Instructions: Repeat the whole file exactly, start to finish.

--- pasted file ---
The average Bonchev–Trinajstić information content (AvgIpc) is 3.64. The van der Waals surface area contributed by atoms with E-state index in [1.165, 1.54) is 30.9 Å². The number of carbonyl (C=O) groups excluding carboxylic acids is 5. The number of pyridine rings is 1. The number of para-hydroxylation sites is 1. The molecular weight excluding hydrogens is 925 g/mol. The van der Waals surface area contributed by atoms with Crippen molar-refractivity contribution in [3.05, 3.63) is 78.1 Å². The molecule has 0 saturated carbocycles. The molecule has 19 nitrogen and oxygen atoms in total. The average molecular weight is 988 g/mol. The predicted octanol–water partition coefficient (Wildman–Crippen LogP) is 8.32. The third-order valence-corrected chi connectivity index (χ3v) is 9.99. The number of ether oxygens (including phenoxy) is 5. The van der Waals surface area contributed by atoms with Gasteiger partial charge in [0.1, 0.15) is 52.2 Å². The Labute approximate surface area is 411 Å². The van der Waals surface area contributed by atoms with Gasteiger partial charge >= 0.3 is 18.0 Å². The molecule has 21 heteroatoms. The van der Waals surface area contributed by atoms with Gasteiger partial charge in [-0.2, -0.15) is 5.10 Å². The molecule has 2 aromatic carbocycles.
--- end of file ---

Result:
The average Bonchev–Trinajstić information content (AvgIpc) is 3.64. The van der Waals surface area contributed by atoms with E-state index in [1.165, 1.54) is 30.9 Å². The number of carbonyl (C=O) groups excluding carboxylic acids is 5. The number of pyridine rings is 1. The number of para-hydroxylation sites is 1. The molecular weight excluding hydrogens is 925 g/mol. The van der Waals surface area contributed by atoms with Crippen molar-refractivity contribution in [3.05, 3.63) is 78.1 Å². The molecule has 0 saturated carbocycles. The molecule has 19 nitrogen and oxygen atoms in total. The average molecular weight is 988 g/mol. The predicted octanol–water partition coefficient (Wildman–Crippen LogP) is 8.32. The third-order valence-corrected chi connectivity index (χ3v) is 9.99. The number of ether oxygens (including phenoxy) is 5. The van der Waals surface area contributed by atoms with Gasteiger partial charge in [0.1, 0.15) is 52.2 Å². The Labute approximate surface area is 411 Å². The van der Waals surface area contributed by atoms with Gasteiger partial charge >= 0.3 is 18.0 Å². The molecule has 21 heteroatoms. The van der Waals surface area contributed by atoms with Gasteiger partial charge in [-0.2, -0.15) is 5.10 Å². The molecule has 2 aromatic carbocycles.